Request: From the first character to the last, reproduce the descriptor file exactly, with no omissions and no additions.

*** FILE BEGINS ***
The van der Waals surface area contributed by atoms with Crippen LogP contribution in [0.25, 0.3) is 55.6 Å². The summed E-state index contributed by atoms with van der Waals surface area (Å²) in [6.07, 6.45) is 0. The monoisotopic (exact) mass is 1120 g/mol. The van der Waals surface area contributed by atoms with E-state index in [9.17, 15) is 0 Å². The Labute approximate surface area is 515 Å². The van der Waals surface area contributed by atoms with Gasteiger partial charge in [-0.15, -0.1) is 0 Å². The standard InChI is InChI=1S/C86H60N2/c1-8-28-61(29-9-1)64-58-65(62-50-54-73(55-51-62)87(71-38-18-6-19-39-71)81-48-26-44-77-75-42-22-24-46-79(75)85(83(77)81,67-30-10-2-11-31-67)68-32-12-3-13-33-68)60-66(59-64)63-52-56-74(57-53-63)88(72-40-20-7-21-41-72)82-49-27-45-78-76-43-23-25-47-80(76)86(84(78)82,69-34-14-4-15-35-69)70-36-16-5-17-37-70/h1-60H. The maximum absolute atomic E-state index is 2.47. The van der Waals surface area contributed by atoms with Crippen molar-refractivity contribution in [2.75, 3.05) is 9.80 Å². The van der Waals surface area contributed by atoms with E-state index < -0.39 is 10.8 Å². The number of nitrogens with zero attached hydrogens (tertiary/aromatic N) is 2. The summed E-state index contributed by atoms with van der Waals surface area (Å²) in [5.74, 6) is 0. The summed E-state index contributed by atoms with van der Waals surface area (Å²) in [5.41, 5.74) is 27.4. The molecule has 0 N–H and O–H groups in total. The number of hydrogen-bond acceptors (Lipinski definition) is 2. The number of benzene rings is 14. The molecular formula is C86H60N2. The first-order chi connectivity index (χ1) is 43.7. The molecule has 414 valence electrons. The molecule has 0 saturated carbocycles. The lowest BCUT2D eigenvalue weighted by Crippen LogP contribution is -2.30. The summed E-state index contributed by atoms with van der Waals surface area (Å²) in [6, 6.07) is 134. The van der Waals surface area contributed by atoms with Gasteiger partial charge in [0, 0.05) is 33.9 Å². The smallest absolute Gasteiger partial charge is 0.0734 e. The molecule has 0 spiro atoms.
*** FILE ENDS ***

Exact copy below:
The van der Waals surface area contributed by atoms with Crippen LogP contribution in [0.25, 0.3) is 55.6 Å². The summed E-state index contributed by atoms with van der Waals surface area (Å²) in [6.07, 6.45) is 0. The monoisotopic (exact) mass is 1120 g/mol. The van der Waals surface area contributed by atoms with E-state index in [9.17, 15) is 0 Å². The Labute approximate surface area is 515 Å². The van der Waals surface area contributed by atoms with Gasteiger partial charge in [-0.15, -0.1) is 0 Å². The standard InChI is InChI=1S/C86H60N2/c1-8-28-61(29-9-1)64-58-65(62-50-54-73(55-51-62)87(71-38-18-6-19-39-71)81-48-26-44-77-75-42-22-24-46-79(75)85(83(77)81,67-30-10-2-11-31-67)68-32-12-3-13-33-68)60-66(59-64)63-52-56-74(57-53-63)88(72-40-20-7-21-41-72)82-49-27-45-78-76-43-23-25-47-80(76)86(84(78)82,69-34-14-4-15-35-69)70-36-16-5-17-37-70/h1-60H. The maximum absolute atomic E-state index is 2.47. The van der Waals surface area contributed by atoms with Crippen molar-refractivity contribution in [2.75, 3.05) is 9.80 Å². The van der Waals surface area contributed by atoms with E-state index < -0.39 is 10.8 Å². The number of nitrogens with zero attached hydrogens (tertiary/aromatic N) is 2. The summed E-state index contributed by atoms with van der Waals surface area (Å²) in [5.74, 6) is 0. The summed E-state index contributed by atoms with van der Waals surface area (Å²) in [5.41, 5.74) is 27.4. The molecule has 0 N–H and O–H groups in total. The number of hydrogen-bond acceptors (Lipinski definition) is 2. The number of benzene rings is 14. The molecular formula is C86H60N2. The first-order chi connectivity index (χ1) is 43.7. The molecule has 414 valence electrons. The molecule has 0 saturated carbocycles. The lowest BCUT2D eigenvalue weighted by Crippen LogP contribution is -2.30. The summed E-state index contributed by atoms with van der Waals surface area (Å²) in [6, 6.07) is 134. The van der Waals surface area contributed by atoms with Gasteiger partial charge in [0, 0.05) is 33.9 Å². The smallest absolute Gasteiger partial charge is 0.0734 e. The molecule has 0 spiro atoms.